If specified, the radix argument must be either 0 or an integer value in the range 2  36, otherwise NaN is returned. If the radix argument is undefined or 0, base10 is assumed. 
toExponential() 
An instance method that returns a string representing the number on which it is called in exponential notation, with one digit before the decimal point. For example:
const myFloat = 123.4567;
The method accepts an optional fractionDigits argument that specifies the number of digits to display after the decimal point. If used, the fractionDigits argument must be an integer value in the range 0  100. 
toFixed() 
An instance method that returns a string representing the number on which is called using fixedpoint notation, whereby a fixed number of digits are used to represent the fractional part of the number. For example:
const myFloat = 123.4567;
The method accepts an optional digits argument that specifies how many digits to display after the decimal point. If used, the digits argument must be an integer value in the range 0  100. If not specified, the digits argument defaults to 0. 
toLocaleString() 
An instance method that returns a string representing the number on which it is called using a languagespecific format. For example:
const myNum = 123456789;
The method accepts two arguments, both of which are optional. The first of these is the locales argument, which if used typically consists of a twocharacter language code and a twocharacter country code separated by a hyphen. 
toPrecision() 
An instance method that returns a string representing the number on which is called to the specified precision. For example:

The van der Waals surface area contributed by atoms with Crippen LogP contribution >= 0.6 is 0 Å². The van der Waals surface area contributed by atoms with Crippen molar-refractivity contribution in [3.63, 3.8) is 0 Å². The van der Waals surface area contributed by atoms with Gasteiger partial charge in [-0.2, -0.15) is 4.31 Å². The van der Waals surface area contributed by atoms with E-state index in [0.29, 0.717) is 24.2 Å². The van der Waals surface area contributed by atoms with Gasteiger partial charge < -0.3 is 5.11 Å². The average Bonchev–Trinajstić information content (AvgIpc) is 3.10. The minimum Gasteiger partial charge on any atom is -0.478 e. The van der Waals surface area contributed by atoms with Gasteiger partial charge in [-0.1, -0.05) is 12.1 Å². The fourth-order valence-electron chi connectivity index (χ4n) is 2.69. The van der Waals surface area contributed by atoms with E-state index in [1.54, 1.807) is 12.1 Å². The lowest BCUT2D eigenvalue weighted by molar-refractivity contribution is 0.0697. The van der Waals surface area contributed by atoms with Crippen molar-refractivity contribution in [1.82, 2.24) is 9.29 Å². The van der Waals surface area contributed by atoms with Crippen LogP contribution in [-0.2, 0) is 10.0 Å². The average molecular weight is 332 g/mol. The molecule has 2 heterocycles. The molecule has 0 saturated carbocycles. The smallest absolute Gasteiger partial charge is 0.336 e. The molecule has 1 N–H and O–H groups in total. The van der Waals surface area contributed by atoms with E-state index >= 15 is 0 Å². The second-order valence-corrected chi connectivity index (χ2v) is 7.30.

const myNum = 123.456;
The optional precision argument specifies the number of significant digits that should be used to represent the number on which the toPrecision() method is called. 
toString() 
An instance method that returns a string representing the number on which it is called. For example:
const myNum = 123456;
The toString() method takes an optional radix argument that specifies the number base used to present the numeric value it is called on. The values accepted are integer values in the range 236. When the radix argument is not specified, or is set to 0, it defaults to a value of 10. 
valueOf() 
An instance method that returns the primitive value of the number it is called on. For example:
const myNumObj = new Number(0xffff); This method does not take any arguments. It is usually called internally by JavaScript and rarely used explicitly in a web application. 
The Math object
JavaScript's builtin Math object provides a number of useful mathematical constants and functions. It facilitates the creation of code to handle complex mathematical operations. Unlike most other JavaScript objects, the Math object has no constructor method. You do not need to create an instance of the Math object in order to access its properties and use its methods.
The Math object's static properties include widelyused mathematical constants such as e (Euler's number), which is used for calculations involving exponential growth and decay, both in scientific research and in the finance sector. Other static properties include constants that are ubiquitous in many areas of science, engineering and mathematics, such as the square roots of ½ and 2, frequently used logarithmic values, and of course pi (π), which features heavily in countless geometric and trigonometric formulae used in many branches of mathematics, science and engineering.